RICHARD PHILLIPS-JONES on how a classic British horror film and a Led Zeppelin LP dealt with a case of bullying.
The following story is completely true. Names of actual persons and locations have been omitted to avoid embarrassment to the parties involved.
Our tale takes place some years ago. A female friend of mine was getting some verbal stick from some little runt of a teenager living nearby, who had taken objection to her style of dress. She had a liking for what some might term a bohemian fashion; flowing skirts, headscarves, calf length boots. He had decided that it would be amusing to call her a witch. Not just the once, mind you, but at every conceivable opportunity.
On a regular basis he would comment as he passed her in the street. At first it was just a source of mild irritation. She figured that, if she just ignored it he would get bored soon enough.
Wrong. It actually got to the point where she wondered if he was deliberately looking out for her leaving the front door so that he could be there, ready to mouth off whenever she ventured outside. More often than not, a visit to the shops or the walk to a college lecture would be greeted by his unwelcome presence, shouting such witticisms as “Where’s your broomstick, love?”, or “Shouldn’t you be boiling frogs?” Oscar Wilde, he wasn’t.
Even this wasn’t enough to satisfy him. He had begun to up the ante, and decided that picking up litter from the ground and throwing it at her at every opportunity might be good for a giggle. Make no mistake, this was nothing more than bullying, plain and simple. My friend was becoming quite distraught, especially as some of his friends were starting to get in on the act. Where would it end?
A love and knowledge of British horror flicks comes in useful at the most unexpected of times. In this case, it was a late night screening of Night Of The Demon (1958) which provided the seeds of revenge. The two of us chatted about how, if she were a witch, she’d like to summon up a demon to sort him out. This sparked a quick brainstorming session. We might not be able to summon up a demon, but… if this twerp thought my friend was a witch, we would give him some witchcraft to worry about.
The plan was quite simple, really. Inspired by the means of passing deadly runes to the unsuspecting victims in the film, we cut a strip of paper, singed the edges and discoloured it using a candle. Then we needed to write something slightly sinister on it. Nothing that might be construed as a written threat of any kind, but something to put the frighteners up him. But, how to be cryptic and yet give him a chill?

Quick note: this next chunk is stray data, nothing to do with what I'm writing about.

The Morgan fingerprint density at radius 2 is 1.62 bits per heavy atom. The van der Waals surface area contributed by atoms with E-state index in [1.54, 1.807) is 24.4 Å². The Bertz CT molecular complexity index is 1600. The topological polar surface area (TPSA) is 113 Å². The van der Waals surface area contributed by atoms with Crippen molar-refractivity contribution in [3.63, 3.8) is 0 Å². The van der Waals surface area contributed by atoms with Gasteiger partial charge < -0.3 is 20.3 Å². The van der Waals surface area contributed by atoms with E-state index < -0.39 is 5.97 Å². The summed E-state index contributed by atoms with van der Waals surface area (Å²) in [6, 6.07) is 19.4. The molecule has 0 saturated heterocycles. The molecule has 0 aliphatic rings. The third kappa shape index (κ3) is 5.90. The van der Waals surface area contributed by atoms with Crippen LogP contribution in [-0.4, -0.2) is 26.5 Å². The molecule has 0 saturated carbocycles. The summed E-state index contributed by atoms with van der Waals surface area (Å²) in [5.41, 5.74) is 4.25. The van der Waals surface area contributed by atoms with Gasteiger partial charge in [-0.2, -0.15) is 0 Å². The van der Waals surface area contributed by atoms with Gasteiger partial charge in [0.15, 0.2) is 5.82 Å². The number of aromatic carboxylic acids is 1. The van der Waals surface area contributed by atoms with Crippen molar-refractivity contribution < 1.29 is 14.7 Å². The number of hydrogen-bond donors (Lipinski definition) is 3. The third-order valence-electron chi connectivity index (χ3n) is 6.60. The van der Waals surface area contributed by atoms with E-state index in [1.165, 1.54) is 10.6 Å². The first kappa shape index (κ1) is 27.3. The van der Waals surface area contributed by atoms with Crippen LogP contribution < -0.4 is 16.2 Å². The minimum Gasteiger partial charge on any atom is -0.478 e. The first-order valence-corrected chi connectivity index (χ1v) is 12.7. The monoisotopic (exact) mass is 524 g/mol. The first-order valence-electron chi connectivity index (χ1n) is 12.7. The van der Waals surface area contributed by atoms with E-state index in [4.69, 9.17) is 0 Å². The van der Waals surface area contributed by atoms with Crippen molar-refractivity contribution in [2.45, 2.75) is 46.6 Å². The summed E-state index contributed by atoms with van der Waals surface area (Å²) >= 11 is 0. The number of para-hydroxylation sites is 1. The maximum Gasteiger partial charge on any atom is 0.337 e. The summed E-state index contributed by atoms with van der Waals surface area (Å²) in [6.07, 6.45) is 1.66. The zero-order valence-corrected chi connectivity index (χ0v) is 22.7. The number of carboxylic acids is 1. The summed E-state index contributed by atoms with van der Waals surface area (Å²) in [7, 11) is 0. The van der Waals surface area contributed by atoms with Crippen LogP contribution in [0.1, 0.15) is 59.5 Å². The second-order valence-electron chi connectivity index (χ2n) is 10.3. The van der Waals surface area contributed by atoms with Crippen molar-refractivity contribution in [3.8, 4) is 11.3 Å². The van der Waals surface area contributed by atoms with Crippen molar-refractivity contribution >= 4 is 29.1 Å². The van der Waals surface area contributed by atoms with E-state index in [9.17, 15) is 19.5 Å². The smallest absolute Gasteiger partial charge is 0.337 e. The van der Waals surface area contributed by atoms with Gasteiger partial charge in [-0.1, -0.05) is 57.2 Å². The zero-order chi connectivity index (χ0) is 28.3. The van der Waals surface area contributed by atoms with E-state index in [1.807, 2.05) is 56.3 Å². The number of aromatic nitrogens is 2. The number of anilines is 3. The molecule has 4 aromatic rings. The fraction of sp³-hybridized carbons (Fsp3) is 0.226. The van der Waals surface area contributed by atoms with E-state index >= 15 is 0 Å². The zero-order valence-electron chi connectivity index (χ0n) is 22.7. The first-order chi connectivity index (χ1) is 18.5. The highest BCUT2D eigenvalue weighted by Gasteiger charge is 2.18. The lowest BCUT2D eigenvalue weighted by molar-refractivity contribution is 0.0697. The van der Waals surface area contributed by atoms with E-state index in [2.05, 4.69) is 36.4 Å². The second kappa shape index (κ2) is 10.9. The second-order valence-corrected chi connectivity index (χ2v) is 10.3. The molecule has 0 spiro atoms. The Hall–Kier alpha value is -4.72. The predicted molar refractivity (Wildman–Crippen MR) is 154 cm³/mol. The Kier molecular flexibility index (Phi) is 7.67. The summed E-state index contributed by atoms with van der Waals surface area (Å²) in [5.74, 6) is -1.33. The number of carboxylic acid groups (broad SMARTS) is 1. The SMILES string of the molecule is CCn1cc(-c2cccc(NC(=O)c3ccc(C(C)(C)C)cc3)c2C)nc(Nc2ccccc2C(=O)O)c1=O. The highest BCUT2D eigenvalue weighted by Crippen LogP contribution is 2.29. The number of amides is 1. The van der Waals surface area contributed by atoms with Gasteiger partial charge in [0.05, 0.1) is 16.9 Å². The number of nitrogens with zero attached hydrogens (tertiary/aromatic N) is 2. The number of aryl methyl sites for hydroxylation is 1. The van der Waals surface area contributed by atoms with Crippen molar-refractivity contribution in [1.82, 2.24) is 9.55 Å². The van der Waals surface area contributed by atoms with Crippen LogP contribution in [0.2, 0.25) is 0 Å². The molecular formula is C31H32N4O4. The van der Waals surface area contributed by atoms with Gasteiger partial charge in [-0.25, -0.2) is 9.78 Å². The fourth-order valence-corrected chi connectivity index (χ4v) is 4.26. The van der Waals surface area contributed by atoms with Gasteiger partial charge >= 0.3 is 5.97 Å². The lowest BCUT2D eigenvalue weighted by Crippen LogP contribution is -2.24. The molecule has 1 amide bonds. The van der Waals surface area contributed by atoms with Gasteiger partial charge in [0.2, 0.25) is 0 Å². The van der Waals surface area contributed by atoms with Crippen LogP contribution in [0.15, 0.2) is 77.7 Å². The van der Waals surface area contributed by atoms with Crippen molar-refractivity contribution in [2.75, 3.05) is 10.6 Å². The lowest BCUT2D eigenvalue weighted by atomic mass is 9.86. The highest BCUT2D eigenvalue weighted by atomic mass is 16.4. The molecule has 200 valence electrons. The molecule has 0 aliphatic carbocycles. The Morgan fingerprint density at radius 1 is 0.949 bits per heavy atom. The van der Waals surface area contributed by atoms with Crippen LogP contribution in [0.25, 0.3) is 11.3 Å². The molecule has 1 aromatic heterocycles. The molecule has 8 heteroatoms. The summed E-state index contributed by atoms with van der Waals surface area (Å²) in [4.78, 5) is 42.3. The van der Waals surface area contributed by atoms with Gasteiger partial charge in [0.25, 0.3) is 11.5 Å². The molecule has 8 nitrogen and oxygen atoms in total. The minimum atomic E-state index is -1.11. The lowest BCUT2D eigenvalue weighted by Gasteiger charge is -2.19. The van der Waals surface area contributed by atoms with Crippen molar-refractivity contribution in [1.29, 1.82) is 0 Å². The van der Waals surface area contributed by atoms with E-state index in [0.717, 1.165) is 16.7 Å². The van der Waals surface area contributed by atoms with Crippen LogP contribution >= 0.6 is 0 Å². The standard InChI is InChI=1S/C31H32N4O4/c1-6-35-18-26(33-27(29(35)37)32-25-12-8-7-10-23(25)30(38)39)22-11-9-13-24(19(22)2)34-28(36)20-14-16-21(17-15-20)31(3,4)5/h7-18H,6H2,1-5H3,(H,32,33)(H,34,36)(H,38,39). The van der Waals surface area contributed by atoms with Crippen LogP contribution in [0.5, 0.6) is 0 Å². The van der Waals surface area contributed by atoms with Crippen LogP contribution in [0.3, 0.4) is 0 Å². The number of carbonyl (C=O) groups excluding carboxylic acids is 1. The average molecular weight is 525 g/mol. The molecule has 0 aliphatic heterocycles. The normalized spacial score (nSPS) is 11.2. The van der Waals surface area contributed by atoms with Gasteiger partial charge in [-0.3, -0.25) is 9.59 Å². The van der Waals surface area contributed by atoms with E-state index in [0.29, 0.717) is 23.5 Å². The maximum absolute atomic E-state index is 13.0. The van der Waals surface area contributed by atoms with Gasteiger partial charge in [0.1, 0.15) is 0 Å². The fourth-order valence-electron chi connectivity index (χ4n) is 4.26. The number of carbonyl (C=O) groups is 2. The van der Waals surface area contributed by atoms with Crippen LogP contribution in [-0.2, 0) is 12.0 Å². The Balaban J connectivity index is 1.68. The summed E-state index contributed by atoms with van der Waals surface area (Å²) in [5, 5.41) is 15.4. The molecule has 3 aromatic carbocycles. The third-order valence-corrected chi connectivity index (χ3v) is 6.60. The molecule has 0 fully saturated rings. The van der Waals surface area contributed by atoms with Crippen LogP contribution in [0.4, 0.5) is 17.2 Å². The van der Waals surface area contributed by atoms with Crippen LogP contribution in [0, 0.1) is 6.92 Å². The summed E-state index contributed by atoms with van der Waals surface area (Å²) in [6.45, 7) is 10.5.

Then I had a light bulb moment. I reached for my copy of the fourth Led Zeppelin LP. The four symbols!!! Perfect. I scrawled them on using my non-writing hand to make them look suitably deranged. Having ascertained exactly where the bully lived, we then popped the home made “runes” into an envelope addressed to his home.
We hesitated. Was this too much? Was he too thick to even understand what it meant? After sleeping on it, we decided to proceed, and popped the stamped letter into a nearby postbox. Then, we waited.
We’re still waiting. Neither of us heard, or indeed saw another peep from him, or his friends for that matter. Now, I’m not suggesting that he was vanquished by a giant demon (although that would have been no more than the little squirt deserved, frankly). However, I do suspect that he had enough of a grasp of British horror traditions to think twice before hurling abuse at a potential sorceress.
Personally, I’d like to think the demon got him.
Dana Andrews, and indeed Led Zeppelin, we thank you.
RICHARD PHILLIPS-JONES lives with his wife close to the Dorset Coast. He spends far too much of his spare time watching horror films and listening to psychedelic music (sometimes simultaneously). He also writes on Movies, Music, TV and other matters for his blog, The Purple Patch. You can follow him on Twitter @PurplePatchBlog